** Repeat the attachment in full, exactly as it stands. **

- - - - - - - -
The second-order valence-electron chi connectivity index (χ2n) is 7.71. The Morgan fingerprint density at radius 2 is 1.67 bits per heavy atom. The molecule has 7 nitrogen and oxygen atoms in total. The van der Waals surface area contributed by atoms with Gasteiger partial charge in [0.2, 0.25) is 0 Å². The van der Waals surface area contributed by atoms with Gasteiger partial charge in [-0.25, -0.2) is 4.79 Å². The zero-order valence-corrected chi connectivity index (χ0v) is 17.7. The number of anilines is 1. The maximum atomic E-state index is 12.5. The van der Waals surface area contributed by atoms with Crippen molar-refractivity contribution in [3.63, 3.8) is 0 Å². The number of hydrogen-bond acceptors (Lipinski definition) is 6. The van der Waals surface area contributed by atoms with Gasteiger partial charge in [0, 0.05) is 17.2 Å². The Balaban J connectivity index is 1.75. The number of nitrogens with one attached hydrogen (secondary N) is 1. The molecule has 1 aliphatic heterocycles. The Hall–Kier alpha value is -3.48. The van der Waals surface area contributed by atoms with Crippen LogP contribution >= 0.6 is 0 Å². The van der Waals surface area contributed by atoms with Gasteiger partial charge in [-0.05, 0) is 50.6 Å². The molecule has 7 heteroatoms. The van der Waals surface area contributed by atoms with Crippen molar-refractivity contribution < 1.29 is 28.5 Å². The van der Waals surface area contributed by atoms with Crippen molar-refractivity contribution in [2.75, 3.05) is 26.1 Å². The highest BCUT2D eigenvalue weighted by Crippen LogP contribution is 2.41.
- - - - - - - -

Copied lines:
The second-order valence-electron chi connectivity index (χ2n) is 7.71. The Morgan fingerprint density at radius 2 is 1.67 bits per heavy atom. The molecule has 7 nitrogen and oxygen atoms in total. The van der Waals surface area contributed by atoms with Gasteiger partial charge in [0.2, 0.25) is 0 Å². The van der Waals surface area contributed by atoms with Gasteiger partial charge in [-0.25, -0.2) is 4.79 Å². The zero-order valence-corrected chi connectivity index (χ0v) is 17.7. The number of anilines is 1. The maximum atomic E-state index is 12.5. The van der Waals surface area contributed by atoms with Crippen molar-refractivity contribution in [3.63, 3.8) is 0 Å². The number of hydrogen-bond acceptors (Lipinski definition) is 6. The van der Waals surface area contributed by atoms with Gasteiger partial charge in [0, 0.05) is 17.2 Å². The Balaban J connectivity index is 1.75. The number of nitrogens with one attached hydrogen (secondary N) is 1. The molecule has 1 aliphatic heterocycles. The Hall–Kier alpha value is -3.48. The van der Waals surface area contributed by atoms with Crippen LogP contribution >= 0.6 is 0 Å². The van der Waals surface area contributed by atoms with Gasteiger partial charge in [-0.05, 0) is 50.6 Å². The molecule has 7 heteroatoms. The van der Waals surface area contributed by atoms with Crippen molar-refractivity contribution < 1.29 is 28.5 Å². The van der Waals surface area contributed by atoms with Crippen molar-refractivity contribution in [2.75, 3.05) is 26.1 Å². The highest BCUT2D eigenvalue weighted by Crippen LogP contribution is 2.41.